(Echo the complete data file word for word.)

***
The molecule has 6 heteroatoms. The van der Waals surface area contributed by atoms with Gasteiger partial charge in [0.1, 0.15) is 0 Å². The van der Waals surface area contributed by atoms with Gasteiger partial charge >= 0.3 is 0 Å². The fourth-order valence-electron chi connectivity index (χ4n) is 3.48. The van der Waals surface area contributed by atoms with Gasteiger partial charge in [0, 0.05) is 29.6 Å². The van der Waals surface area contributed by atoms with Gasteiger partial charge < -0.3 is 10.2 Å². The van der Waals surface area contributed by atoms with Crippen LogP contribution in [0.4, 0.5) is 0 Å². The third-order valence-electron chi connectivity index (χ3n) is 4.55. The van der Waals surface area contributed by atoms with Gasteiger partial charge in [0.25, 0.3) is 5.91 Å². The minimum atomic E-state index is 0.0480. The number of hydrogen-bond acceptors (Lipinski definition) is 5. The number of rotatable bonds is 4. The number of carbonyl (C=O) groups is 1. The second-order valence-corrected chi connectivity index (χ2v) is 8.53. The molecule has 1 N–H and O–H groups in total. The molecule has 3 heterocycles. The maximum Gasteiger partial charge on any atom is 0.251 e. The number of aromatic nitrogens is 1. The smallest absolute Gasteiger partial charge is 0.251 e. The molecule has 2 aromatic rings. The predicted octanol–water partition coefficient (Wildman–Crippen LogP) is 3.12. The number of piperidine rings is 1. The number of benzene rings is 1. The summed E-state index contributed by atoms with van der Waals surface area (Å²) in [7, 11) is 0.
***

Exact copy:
The molecule has 6 heteroatoms. The van der Waals surface area contributed by atoms with Gasteiger partial charge in [0.1, 0.15) is 0 Å². The van der Waals surface area contributed by atoms with Gasteiger partial charge >= 0.3 is 0 Å². The fourth-order valence-electron chi connectivity index (χ4n) is 3.48. The van der Waals surface area contributed by atoms with Gasteiger partial charge in [0, 0.05) is 29.6 Å². The van der Waals surface area contributed by atoms with Gasteiger partial charge < -0.3 is 10.2 Å². The van der Waals surface area contributed by atoms with Crippen LogP contribution in [0.4, 0.5) is 0 Å². The third-order valence-electron chi connectivity index (χ3n) is 4.55. The van der Waals surface area contributed by atoms with Gasteiger partial charge in [0.25, 0.3) is 5.91 Å². The minimum atomic E-state index is 0.0480. The number of hydrogen-bond acceptors (Lipinski definition) is 5. The number of rotatable bonds is 4. The number of carbonyl (C=O) groups is 1. The second-order valence-corrected chi connectivity index (χ2v) is 8.53. The molecule has 1 N–H and O–H groups in total. The molecule has 3 heterocycles. The maximum Gasteiger partial charge on any atom is 0.251 e. The number of aromatic nitrogens is 1. The smallest absolute Gasteiger partial charge is 0.251 e. The molecule has 2 aromatic rings. The predicted octanol–water partition coefficient (Wildman–Crippen LogP) is 3.12. The number of piperidine rings is 1. The number of benzene rings is 1. The summed E-state index contributed by atoms with van der Waals surface area (Å²) in [7, 11) is 0.